Sec. State Clinton on bin Laden Death
Hillary Clinton spoke bluntly about Syria, North Korea and the death of Osama bin Laden at the U.S Naval Academy Tuesday, where as the keynote speaker at the close of a foreign policy conference she revealed that none of those watching the operation that killed the al Qaeda leader last year “could breathe for 30-35 minutes.”
The Secretary of State prepared remarks on U.S. strategy in the Asia-Pacific region for the conference, but later took questions from the young future officers about any topic.
Though most of the evening focused on current global challenges to American foreign policy, the Secretary’s most poignant words were about the man responsible for the largest loss of life on American soil in modern history – Osama bin Laden.
When a student asked Clinton to reflect on bin Laden’s death and the process leading up to the Navy Seal mission that killed him last May, she began by talking about her time as a senator from New York during 9/11, and how many of her constituents were affected by the terror attack. She said even all those years ago, she didn’t believe there wasn’t “anybody in Pakistan who doesn’t know where Bin Laden is.”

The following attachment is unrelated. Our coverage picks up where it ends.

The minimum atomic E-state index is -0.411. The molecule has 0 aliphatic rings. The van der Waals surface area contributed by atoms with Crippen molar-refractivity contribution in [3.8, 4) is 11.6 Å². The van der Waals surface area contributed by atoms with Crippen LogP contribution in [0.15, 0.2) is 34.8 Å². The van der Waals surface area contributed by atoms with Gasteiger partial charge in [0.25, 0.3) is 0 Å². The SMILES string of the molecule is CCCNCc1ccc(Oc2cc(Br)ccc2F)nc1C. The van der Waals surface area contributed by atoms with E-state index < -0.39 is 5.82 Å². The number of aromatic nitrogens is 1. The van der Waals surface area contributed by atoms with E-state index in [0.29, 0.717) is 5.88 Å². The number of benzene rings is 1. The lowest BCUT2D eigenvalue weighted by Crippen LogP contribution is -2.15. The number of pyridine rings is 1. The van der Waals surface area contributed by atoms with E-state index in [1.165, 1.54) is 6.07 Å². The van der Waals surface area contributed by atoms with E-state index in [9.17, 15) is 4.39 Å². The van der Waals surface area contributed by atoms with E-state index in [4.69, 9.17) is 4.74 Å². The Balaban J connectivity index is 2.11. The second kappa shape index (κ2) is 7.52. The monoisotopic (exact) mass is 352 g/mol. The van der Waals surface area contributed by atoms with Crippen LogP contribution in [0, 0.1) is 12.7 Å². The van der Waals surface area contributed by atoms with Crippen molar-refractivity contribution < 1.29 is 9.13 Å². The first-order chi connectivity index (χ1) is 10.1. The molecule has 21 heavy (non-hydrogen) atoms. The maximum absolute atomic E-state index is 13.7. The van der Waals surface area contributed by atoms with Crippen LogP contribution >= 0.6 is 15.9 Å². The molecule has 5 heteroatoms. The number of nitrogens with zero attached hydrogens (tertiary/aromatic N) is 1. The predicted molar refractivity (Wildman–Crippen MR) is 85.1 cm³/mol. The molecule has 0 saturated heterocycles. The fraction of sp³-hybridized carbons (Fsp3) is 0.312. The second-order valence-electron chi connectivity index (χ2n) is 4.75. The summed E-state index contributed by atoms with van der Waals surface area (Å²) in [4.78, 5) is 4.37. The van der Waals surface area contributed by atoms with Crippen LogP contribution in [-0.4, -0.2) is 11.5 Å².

As she gave a play-by-play account of the day Bin Laden was killed, she recalled how none of the officials in the room watching the operation, including President Obama, “could breathe for 30-35 minutes.”
Clinton also shared how moved she was when she saw the spontaneous gathering of young people, mostly college students, at the gates of the White House as Obama announced Bin Laden’s death. She reflected on what that announcement meant to those constituents who lost so much on 9/11.
“They could think about the future in a way they hadn’t been able to before,” Secretary Clinton told the students, smiling as she said that closure made her very pleased.